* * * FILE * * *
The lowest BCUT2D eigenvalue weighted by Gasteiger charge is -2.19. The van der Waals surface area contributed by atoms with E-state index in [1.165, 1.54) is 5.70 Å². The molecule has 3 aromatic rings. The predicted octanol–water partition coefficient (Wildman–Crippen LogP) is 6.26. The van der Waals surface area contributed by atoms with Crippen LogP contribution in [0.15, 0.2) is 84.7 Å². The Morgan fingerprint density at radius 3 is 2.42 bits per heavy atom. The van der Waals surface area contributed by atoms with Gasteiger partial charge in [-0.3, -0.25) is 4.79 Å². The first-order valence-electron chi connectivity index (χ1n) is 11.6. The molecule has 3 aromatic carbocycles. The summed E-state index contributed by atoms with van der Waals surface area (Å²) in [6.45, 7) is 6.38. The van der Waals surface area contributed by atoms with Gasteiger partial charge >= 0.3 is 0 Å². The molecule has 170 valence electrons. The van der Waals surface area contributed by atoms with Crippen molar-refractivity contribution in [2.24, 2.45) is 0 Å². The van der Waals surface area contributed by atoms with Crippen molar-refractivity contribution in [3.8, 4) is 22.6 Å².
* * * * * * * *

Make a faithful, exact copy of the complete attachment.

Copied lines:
The lowest BCUT2D eigenvalue weighted by Gasteiger charge is -2.19. The van der Waals surface area contributed by atoms with E-state index in [1.165, 1.54) is 5.70 Å². The molecule has 3 aromatic rings. The predicted octanol–water partition coefficient (Wildman–Crippen LogP) is 6.26. The van der Waals surface area contributed by atoms with Crippen LogP contribution in [0.15, 0.2) is 84.7 Å². The Morgan fingerprint density at radius 3 is 2.42 bits per heavy atom. The van der Waals surface area contributed by atoms with Gasteiger partial charge in [-0.3, -0.25) is 4.79 Å². The first-order valence-electron chi connectivity index (χ1n) is 11.6. The molecule has 3 aromatic carbocycles. The summed E-state index contributed by atoms with van der Waals surface area (Å²) in [6.45, 7) is 6.38. The van der Waals surface area contributed by atoms with Gasteiger partial charge >= 0.3 is 0 Å². The molecule has 170 valence electrons. The van der Waals surface area contributed by atoms with Crippen molar-refractivity contribution in [2.24, 2.45) is 0 Å². The van der Waals surface area contributed by atoms with Crippen molar-refractivity contribution in [3.8, 4) is 22.6 Å².